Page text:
The Bribery Act came into force on 1 July 2011, amid high-profile fanfare, setting a new bar for standards of corporate conduct.
As a reminder, the Bribery Act:
- is broader in scope than the US Foreign Corrupt Practices Act and is among the strictest legislation internationally on bribery;
- has extra-territorial reach for UK companies operating abroad and for overseas companies with a presence in the UK;
- allows for the prosecution of an individual or company with links to the UK, regardless of where the crime occurred; and
- imposes severe penalties for contravening the Act, including up to 10 years’ imprisonment, along with an unlimited fine, and the potential for the confiscation of property and disqualification of directors under related legislation.
Despite this there appears to have been very little enforcement activity given the number of cases which have been brought before the Serious Fraud Office.
Does this mean we can be complacent?
‘No, definitely not!’, says Wendy Lloyd-Goodwin of Artington Legal. ‘While it is true that there haven’t been many prosecutions under the Bribery Act to date, you have to remember that the act is not retrospective and many cases have been investigated under earlier legislation. These kinds of investigations inevitably take a long time. Businesses should continue to ensure that they have “adequate procedures” in place under the act, designed to prevent payment of bribes and falling foul of the law in this complex area.’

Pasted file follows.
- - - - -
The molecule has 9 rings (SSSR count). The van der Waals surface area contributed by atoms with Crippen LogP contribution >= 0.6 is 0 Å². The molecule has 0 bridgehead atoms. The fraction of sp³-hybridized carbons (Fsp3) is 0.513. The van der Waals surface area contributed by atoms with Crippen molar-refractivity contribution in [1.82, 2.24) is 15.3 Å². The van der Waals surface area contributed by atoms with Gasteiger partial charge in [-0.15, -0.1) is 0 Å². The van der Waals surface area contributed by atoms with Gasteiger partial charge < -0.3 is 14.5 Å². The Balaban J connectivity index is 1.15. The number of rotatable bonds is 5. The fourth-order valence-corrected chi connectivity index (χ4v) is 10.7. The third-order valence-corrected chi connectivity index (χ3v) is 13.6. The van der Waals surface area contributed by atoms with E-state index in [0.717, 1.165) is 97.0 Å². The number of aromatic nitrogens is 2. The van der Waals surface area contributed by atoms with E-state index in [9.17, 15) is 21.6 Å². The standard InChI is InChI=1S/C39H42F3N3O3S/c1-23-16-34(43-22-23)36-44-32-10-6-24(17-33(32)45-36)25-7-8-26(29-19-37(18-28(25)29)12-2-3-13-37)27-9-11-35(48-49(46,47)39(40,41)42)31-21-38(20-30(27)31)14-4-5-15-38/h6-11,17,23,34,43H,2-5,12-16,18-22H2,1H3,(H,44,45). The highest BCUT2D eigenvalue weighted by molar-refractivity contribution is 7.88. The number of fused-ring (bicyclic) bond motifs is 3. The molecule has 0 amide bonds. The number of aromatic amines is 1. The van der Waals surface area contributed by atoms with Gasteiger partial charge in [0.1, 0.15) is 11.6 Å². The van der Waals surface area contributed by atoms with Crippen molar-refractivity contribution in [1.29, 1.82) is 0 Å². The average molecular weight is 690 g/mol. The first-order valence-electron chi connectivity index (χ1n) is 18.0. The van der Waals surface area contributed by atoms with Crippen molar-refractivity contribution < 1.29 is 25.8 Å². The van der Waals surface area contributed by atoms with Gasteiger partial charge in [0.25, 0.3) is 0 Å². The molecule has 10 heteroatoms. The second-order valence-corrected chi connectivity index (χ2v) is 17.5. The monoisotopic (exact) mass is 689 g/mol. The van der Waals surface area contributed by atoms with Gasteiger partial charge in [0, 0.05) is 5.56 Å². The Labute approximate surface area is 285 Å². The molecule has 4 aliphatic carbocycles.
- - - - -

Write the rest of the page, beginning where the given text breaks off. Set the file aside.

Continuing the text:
There are four prime offences under the Bribery Act:
- two general offences covering the offering, promising or giving of a bribe, and requesting, agreeing to receive or accepting of a bribe;
- bribery of a foreign public official; and
- failure by a commercial organisation to prevent a bribe being paid to obtain or retain business or a business advantage.
If you have any questions about the way you should be complying with the Bribery Act, including whether your contracts, anti-corruption, gifts and entertainment policies and procedures are adequate and up to date, or about your liability for the activities of your business partners, you can contact us as set out below.
The contents of this article are for the purposes of general awareness only. They do not purport to constitute legal or professional advice. The law may have changed since this article was published. Readers should not act on the basis of the information included and should take appropriate professional advice upon their own particular circumstances.